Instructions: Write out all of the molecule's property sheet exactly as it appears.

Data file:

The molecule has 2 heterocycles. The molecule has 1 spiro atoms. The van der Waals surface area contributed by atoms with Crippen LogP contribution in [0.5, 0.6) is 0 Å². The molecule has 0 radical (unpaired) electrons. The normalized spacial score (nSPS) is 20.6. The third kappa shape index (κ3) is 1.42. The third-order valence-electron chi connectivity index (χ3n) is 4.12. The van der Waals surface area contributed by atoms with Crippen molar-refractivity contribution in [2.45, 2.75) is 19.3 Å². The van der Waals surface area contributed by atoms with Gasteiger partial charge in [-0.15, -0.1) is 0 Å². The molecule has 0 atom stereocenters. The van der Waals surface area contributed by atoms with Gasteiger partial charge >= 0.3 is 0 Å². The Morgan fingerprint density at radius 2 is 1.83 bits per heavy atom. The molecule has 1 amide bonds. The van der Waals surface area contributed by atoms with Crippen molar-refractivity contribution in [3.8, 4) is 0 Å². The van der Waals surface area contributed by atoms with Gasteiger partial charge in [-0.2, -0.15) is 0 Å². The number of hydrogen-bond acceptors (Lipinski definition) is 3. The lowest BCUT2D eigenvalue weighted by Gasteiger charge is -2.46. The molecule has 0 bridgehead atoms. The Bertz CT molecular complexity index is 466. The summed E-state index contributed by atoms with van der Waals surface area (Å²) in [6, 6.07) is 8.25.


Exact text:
The molecule has 2 heterocycles. The molecule has 1 spiro atoms. The van der Waals surface area contributed by atoms with Crippen LogP contribution in [0.5, 0.6) is 0 Å². The molecule has 0 radical (unpaired) electrons. The normalized spacial score (nSPS) is 20.6. The third kappa shape index (κ3) is 1.42. The third-order valence-electron chi connectivity index (χ3n) is 4.12. The van der Waals surface area contributed by atoms with Crippen molar-refractivity contribution in [2.45, 2.75) is 19.3 Å². The van der Waals surface area contributed by atoms with Gasteiger partial charge in [-0.15, -0.1) is 0 Å². The molecule has 0 atom stereocenters. The van der Waals surface area contributed by atoms with Gasteiger partial charge >= 0.3 is 0 Å². The Morgan fingerprint density at radius 2 is 1.83 bits per heavy atom. The molecule has 1 amide bonds. The van der Waals surface area contributed by atoms with Crippen molar-refractivity contribution in [3.8, 4) is 0 Å². The van der Waals surface area contributed by atoms with Gasteiger partial charge in [-0.2, -0.15) is 0 Å². The number of hydrogen-bond acceptors (Lipinski definition) is 3. The lowest BCUT2D eigenvalue weighted by Gasteiger charge is -2.46. The molecule has 0 bridgehead atoms. The Bertz CT molecular complexity index is 466. The summed E-state index contributed by atoms with van der Waals surface area (Å²) in [6, 6.07) is 8.25.